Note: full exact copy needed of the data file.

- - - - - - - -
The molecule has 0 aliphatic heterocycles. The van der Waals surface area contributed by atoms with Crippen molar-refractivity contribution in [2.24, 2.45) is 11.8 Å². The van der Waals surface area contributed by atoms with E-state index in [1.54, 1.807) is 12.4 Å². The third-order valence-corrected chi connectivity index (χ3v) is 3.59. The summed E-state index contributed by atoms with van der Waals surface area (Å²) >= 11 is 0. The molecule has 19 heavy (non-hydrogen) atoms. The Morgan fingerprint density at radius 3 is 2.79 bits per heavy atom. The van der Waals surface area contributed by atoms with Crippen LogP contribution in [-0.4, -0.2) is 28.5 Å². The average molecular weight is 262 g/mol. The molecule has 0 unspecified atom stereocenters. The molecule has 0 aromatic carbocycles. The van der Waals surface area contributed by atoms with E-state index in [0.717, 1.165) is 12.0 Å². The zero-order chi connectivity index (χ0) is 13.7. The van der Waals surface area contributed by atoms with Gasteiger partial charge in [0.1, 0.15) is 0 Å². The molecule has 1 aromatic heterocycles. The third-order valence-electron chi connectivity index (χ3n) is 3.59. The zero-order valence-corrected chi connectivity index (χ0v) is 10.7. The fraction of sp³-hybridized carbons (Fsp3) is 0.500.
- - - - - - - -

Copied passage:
The molecule has 0 aliphatic heterocycles. The van der Waals surface area contributed by atoms with Crippen molar-refractivity contribution in [2.24, 2.45) is 11.8 Å². The van der Waals surface area contributed by atoms with E-state index in [1.54, 1.807) is 12.4 Å². The third-order valence-corrected chi connectivity index (χ3v) is 3.59. The summed E-state index contributed by atoms with van der Waals surface area (Å²) >= 11 is 0. The molecule has 19 heavy (non-hydrogen) atoms. The Morgan fingerprint density at radius 3 is 2.79 bits per heavy atom. The van der Waals surface area contributed by atoms with Crippen LogP contribution in [-0.4, -0.2) is 28.5 Å². The average molecular weight is 262 g/mol. The molecule has 0 unspecified atom stereocenters. The molecule has 0 aromatic carbocycles. The van der Waals surface area contributed by atoms with E-state index in [0.717, 1.165) is 12.0 Å². The zero-order chi connectivity index (χ0) is 13.7. The van der Waals surface area contributed by atoms with Gasteiger partial charge in [0.1, 0.15) is 0 Å². The molecule has 1 aromatic heterocycles. The third-order valence-electron chi connectivity index (χ3n) is 3.59. The zero-order valence-corrected chi connectivity index (χ0v) is 10.7. The fraction of sp³-hybridized carbons (Fsp3) is 0.500.